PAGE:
I discovered that white families served as the model for all reform efforts — they were the "norm." Governments, nonprofits, and private efforts used and continue to use this central location to determine how to create and implement all reform programs.
This is where Brown blundered.
Linda Brown Thompson, the 7-year-old at the center of the Brown case in 1954, made it clear in a 2004 presentation at the University of Michigan
that her parents, Oliver and Leola Brown, wanted their daughter to attend a white school not because it was better than her Black school, but because it was closer to where they lived.
Brown was primarily concerned with freedom of choice and equal access.
However, the implementation of Brown compared Black neighborhoods to white neighborhoods, and that comparison ended up devaluing Black schools, values, and life. The architects of the Brown initiative wanted Black Americans to have the right to choose where they would live, go to school, work, and eat, just like white Americans! However, the way that idea was carried out announced to the world that no good thing could coexist with racism
Thompson recalled that Monroe Elementary, the school that both she and her mother attended, was a good school with wonderful teachers who paid a lot of attention to the students; however, the principle of the case was that her parents should have had the right to choose where their daughter went.
In other words, the Browns were arguing that there is a structural problem in our society with how race is used to make laws and other social decisions. The court's decision stated that racial conflict is a psychological problem and signaled that the problem is with Black people: they are being harmed by their inherently inferior Education.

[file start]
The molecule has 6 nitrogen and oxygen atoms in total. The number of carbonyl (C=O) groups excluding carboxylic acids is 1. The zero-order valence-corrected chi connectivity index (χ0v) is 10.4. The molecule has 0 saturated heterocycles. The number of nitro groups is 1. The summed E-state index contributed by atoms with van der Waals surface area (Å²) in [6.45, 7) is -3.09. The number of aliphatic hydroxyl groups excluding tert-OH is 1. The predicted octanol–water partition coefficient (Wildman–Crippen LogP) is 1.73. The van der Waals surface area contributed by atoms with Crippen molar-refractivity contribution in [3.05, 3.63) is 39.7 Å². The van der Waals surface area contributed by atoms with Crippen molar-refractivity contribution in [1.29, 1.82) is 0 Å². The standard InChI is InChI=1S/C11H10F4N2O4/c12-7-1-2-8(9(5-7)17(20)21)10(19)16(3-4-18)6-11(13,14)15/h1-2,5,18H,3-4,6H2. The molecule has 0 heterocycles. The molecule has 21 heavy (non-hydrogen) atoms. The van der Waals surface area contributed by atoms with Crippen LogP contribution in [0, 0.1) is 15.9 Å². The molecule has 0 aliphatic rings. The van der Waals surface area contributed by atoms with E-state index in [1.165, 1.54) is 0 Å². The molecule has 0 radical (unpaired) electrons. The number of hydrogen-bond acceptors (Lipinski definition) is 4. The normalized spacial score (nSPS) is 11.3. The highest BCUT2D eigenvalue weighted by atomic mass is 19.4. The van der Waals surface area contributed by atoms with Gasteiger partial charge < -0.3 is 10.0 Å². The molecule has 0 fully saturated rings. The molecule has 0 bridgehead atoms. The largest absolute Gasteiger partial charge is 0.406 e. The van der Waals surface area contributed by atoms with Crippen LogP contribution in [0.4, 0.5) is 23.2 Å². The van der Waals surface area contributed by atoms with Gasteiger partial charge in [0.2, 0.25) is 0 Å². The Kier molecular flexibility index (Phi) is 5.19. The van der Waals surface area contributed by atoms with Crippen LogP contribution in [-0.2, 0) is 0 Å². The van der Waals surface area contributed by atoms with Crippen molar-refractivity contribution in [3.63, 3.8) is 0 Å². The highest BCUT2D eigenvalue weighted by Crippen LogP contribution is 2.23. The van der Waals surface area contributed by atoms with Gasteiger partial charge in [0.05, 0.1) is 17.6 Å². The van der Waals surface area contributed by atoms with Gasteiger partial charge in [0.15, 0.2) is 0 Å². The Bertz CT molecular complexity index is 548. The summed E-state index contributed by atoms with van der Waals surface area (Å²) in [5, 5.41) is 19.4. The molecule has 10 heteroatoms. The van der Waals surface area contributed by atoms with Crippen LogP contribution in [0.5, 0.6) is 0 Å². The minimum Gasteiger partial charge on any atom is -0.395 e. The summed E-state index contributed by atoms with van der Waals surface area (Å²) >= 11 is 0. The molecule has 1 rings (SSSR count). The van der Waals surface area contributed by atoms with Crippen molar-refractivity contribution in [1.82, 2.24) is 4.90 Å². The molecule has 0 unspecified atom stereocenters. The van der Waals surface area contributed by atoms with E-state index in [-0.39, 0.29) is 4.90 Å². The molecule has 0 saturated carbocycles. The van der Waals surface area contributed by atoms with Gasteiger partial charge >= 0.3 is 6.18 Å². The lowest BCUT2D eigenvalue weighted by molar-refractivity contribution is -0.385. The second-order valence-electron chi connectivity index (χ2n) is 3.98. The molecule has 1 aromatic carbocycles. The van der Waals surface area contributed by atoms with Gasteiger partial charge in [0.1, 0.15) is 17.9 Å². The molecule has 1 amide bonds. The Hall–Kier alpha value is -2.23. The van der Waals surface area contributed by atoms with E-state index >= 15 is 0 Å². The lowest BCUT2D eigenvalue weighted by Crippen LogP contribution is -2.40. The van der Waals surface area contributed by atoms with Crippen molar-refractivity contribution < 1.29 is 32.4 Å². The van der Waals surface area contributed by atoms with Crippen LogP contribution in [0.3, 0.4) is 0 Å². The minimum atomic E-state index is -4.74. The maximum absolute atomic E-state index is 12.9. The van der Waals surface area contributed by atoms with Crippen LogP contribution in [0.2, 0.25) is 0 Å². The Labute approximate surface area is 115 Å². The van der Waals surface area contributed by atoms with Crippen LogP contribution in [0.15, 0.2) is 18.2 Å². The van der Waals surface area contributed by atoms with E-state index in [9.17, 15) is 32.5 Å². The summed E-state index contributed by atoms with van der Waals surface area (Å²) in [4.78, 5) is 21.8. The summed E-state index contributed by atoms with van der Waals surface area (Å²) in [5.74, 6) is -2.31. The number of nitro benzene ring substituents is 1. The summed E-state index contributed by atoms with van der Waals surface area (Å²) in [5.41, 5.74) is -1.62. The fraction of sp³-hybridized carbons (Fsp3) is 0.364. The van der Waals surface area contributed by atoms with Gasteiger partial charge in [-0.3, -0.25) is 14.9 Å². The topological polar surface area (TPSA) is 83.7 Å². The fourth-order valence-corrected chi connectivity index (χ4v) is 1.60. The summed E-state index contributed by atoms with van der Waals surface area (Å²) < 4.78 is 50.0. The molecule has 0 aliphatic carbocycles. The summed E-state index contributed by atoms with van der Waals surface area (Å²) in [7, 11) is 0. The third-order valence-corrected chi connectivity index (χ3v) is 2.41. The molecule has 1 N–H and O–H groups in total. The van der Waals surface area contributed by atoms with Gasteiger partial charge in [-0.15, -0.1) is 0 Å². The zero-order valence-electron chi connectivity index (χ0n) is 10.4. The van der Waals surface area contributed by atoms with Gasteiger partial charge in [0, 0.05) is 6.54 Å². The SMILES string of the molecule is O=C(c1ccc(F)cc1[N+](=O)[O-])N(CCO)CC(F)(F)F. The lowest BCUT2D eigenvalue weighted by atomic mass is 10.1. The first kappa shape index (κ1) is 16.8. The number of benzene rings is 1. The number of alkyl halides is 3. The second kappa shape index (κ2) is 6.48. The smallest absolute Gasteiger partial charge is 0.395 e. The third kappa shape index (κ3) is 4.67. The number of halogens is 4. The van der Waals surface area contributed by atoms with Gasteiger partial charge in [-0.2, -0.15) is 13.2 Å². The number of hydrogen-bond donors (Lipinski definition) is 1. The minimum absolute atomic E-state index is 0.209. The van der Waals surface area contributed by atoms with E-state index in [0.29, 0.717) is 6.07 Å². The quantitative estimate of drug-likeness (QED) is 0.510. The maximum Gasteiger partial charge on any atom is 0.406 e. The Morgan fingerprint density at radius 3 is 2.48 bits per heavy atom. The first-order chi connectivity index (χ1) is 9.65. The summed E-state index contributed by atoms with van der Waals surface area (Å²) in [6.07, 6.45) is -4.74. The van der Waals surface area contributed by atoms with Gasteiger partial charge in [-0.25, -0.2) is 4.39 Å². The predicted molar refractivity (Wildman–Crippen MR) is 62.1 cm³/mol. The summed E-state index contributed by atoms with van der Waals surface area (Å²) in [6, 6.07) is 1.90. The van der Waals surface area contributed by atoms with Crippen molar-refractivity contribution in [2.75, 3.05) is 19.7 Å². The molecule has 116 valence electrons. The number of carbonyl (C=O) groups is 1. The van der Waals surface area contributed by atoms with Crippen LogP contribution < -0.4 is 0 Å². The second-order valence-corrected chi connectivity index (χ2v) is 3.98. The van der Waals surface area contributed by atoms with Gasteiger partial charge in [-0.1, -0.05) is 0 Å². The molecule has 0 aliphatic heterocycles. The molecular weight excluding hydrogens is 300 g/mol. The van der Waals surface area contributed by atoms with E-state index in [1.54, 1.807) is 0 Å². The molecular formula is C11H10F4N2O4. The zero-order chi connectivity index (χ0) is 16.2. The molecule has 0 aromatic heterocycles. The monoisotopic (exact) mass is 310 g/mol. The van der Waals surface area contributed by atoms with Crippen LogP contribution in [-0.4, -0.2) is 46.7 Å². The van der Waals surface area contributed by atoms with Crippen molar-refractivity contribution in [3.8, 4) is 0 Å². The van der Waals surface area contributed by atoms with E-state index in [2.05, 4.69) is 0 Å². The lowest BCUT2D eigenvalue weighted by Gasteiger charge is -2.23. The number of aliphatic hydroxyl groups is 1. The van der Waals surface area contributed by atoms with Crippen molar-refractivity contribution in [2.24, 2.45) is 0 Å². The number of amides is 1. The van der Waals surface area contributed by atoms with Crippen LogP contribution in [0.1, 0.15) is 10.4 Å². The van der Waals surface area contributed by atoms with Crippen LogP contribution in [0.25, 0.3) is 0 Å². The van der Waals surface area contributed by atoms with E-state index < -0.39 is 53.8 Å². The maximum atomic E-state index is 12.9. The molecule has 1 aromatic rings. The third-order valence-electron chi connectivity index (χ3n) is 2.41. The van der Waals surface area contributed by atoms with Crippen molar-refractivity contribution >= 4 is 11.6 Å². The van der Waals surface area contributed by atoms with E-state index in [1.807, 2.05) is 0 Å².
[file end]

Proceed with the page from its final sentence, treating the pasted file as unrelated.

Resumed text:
Brown's failure was thus the integration process of the 1970s, but the values of integration themselves merit reconsideration.
integration should be, and has been, an important process for me to gain access to places where we can build networks and make connections that allow us to compete in the world. Without the principles of integration, I would never have been allowed to apply to, let alone attend, Columbia University.
I want to be clear: I am not saying that schools should be segregated or that Brown was a bad thing in and of itself; of course not. segregation keeps Black people out of places where social power resides and denies a fundamental freedom of any democracy
What I mean is that we have an important opportunity at this point in our nation's history to reconsider what we want this country to look like and how we want its citizens, including those who happen to be Black, to be treated. This is due to the racial justice
uprisings that have erupted across our cities in recent years, particularly in the last year, and the learning and awareness that has resulted.
At this critical juncture in our country's history, we have an opportunity to reconsider what we want this country to look like and how we want its citizens, including those who happen to be Black, to be treated.
Now is the time to be inspired by and reinvigorate Brown's original ideals. Now is the time to remember what was at the heart of Brown: the right to choose and the fight for true equity, not a mandate for simply checking boxes and creating programs that simply add underrepresented individuals to spaces that had previously been denied to them.
We must continue to push forward and fight for real change in this country, harnessing the power of the social movements that have risen and doing more than the bare minimum. We must remember how the implementation of the Brown ruling harmed many communities, including my childhood neighborhood, and let those memories serve as a reminder that good intentions without true understanding can lead to failure.
The Brown decision offered not only Black Americans, but all Americans, a dream that has yet to be realized, and it is well past time for us to stop dreaming of true equality and start living it.
Sharon Washington, Ph.D. is an anthropologist who has traveled the world exploring human capacity as imagination. She studied at Columbia University and the New School for Social Research in New York City and speaks frequently at universities and conferences on issues of social justice, race, economic insecurity, Education, and media